The fact that so many people have read the 7,000-word story, gives me some hope that we can engage large audience on climate. People want to learn and despite the bleak picture by overstating some of the science it is clear that ongoing warming of the global climate would eventually have very severe consequences.

The climate journalists have an important role to play in fighting climate change. By raising awareness, by informing and educating, by making the public part of the story.  I hope they will continue to try to find and publish the stories, all these weird things – mega storms, heat waves, droughts, floods – that climate change could cause and make the world more dangerous.

Climate Change, Chokepoints and Vulnerabilities in Global Food Trade

One more reason why climate change is the most pressing issues of our time.

A new report from Chatham House called “Chokepoints and vulnerabilities in global food trade” identifies 14 chokepoints around the world that are critical to global food  security. It includes maritime, coastal and inland chokepoints like  the Panama Canal, the Turkish Straits, the US rail network and the Black Sea ports and rail network.

The combination of extreme weather and weak and aging infrastructure together with  rising trade volumes, underinvestment and  weak governance, make chokepoint disruptions – both small-scale and large-scale – increasingly likely. A serious interruption at one or more of these chokepoints could lead to supply shortfalls and price spikes, with systemic consequences that could reach beyond food markets, threatening the lives and livelihoods of millions of people.

Climate change, especially, will have a multiplying effect on security and political hazards affecting the infrastructural backbone of international trade. Just think a hurricane landfall in the Gulf of Mexico, or a flood induced by sea-level rise in a lower latitude region.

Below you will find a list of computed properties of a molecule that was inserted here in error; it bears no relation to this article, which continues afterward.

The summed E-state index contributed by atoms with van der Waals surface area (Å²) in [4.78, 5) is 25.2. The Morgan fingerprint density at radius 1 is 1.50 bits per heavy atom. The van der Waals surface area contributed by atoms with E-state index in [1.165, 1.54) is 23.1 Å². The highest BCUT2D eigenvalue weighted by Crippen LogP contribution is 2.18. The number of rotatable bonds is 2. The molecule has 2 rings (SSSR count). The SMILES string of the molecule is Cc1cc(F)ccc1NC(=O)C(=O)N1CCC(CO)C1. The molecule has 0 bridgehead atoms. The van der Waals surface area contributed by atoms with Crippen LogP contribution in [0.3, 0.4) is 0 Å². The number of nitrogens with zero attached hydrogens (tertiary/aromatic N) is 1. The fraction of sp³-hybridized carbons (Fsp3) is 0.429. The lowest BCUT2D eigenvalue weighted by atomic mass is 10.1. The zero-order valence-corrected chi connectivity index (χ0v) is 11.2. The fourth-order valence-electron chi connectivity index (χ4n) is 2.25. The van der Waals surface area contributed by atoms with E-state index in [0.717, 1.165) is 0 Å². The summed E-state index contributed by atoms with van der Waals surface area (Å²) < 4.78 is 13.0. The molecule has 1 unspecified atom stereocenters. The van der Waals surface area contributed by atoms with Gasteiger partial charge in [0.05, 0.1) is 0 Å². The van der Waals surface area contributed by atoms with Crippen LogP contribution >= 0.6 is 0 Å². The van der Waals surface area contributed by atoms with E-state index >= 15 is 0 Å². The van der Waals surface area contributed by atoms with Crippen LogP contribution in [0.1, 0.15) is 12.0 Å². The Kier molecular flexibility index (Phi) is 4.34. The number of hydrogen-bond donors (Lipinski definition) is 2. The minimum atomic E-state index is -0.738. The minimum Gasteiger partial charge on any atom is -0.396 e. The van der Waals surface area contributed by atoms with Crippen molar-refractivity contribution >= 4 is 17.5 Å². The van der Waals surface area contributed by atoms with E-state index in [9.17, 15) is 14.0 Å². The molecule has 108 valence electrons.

Systemic problems require systemic solutions. The report proposes five areas for action and requires governments to anticipate the future and act at both national and international levels. Work must begin now for the necessary measures to be in place before climate change becomes a major source of disruption and instability.

Image Source: www.chathamhouse.org

Climate Change in the Courts

A few weeks ago, representatives of 196 parties around the world signed an agreement in Paris (COP21) that requires countries to update and enhance their targets to cut greenhouse gases every five years. The targets themselves are not legally-binding but the majority of political leaders said they support working with other countries to curb global warming and were willing to take steps to do so. Still, there are politicians that there are still skeptical, the Texas Republican Sen. Ted Cruz for example, said last week that if he was elected president he would withdraw the U.S. from the climate agreement.

In the absence of enforceable commitments to reduce emissions, concerned citizens and organisations look to the courts for an alternative way of driving emissions cuts by countries or companies.